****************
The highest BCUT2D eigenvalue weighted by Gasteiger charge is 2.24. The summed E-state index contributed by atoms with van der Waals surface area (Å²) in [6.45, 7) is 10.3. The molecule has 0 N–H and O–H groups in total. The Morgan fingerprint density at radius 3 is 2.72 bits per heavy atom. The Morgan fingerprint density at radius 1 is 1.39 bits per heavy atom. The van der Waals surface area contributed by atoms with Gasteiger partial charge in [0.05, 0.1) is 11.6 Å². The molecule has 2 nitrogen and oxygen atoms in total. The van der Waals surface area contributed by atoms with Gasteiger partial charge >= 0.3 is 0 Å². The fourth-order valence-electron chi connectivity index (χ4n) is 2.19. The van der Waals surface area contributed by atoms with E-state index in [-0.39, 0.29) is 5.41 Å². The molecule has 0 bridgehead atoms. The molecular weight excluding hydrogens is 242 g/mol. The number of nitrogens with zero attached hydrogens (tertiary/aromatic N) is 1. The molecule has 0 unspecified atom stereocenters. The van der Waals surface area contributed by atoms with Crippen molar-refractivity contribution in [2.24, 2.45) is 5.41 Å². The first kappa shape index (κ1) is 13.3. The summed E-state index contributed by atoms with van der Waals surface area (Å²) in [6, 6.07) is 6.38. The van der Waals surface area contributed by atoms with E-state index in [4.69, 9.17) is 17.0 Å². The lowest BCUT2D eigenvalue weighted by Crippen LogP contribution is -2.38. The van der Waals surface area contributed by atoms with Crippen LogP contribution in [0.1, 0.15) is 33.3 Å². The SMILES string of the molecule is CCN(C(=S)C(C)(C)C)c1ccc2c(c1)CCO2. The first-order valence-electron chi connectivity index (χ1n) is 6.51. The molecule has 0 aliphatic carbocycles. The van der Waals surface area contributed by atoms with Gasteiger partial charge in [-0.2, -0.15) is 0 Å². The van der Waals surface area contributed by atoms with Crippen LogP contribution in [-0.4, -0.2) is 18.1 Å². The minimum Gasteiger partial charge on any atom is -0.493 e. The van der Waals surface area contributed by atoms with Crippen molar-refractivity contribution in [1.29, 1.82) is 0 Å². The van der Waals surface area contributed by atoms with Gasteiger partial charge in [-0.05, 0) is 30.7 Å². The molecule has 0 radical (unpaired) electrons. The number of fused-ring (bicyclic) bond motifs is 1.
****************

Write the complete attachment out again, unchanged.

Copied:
The highest BCUT2D eigenvalue weighted by Gasteiger charge is 2.24. The summed E-state index contributed by atoms with van der Waals surface area (Å²) in [6.45, 7) is 10.3. The molecule has 0 N–H and O–H groups in total. The Morgan fingerprint density at radius 3 is 2.72 bits per heavy atom. The Morgan fingerprint density at radius 1 is 1.39 bits per heavy atom. The van der Waals surface area contributed by atoms with Gasteiger partial charge in [0.05, 0.1) is 11.6 Å². The molecule has 2 nitrogen and oxygen atoms in total. The van der Waals surface area contributed by atoms with Gasteiger partial charge >= 0.3 is 0 Å². The fourth-order valence-electron chi connectivity index (χ4n) is 2.19. The van der Waals surface area contributed by atoms with E-state index in [-0.39, 0.29) is 5.41 Å². The molecule has 0 bridgehead atoms. The molecular weight excluding hydrogens is 242 g/mol. The number of nitrogens with zero attached hydrogens (tertiary/aromatic N) is 1. The molecule has 0 unspecified atom stereocenters. The van der Waals surface area contributed by atoms with Crippen molar-refractivity contribution in [2.24, 2.45) is 5.41 Å². The first kappa shape index (κ1) is 13.3. The summed E-state index contributed by atoms with van der Waals surface area (Å²) in [6, 6.07) is 6.38. The van der Waals surface area contributed by atoms with E-state index in [4.69, 9.17) is 17.0 Å². The lowest BCUT2D eigenvalue weighted by Crippen LogP contribution is -2.38. The van der Waals surface area contributed by atoms with Crippen LogP contribution in [0.1, 0.15) is 33.3 Å². The SMILES string of the molecule is CCN(C(=S)C(C)(C)C)c1ccc2c(c1)CCO2. The first-order valence-electron chi connectivity index (χ1n) is 6.51. The molecule has 0 aliphatic carbocycles. The van der Waals surface area contributed by atoms with Gasteiger partial charge in [-0.2, -0.15) is 0 Å². The van der Waals surface area contributed by atoms with Crippen LogP contribution in [-0.4, -0.2) is 18.1 Å². The minimum Gasteiger partial charge on any atom is -0.493 e. The van der Waals surface area contributed by atoms with Crippen molar-refractivity contribution in [1.29, 1.82) is 0 Å². The van der Waals surface area contributed by atoms with Gasteiger partial charge in [-0.05, 0) is 30.7 Å². The molecule has 0 radical (unpaired) electrons. The number of fused-ring (bicyclic) bond motifs is 1.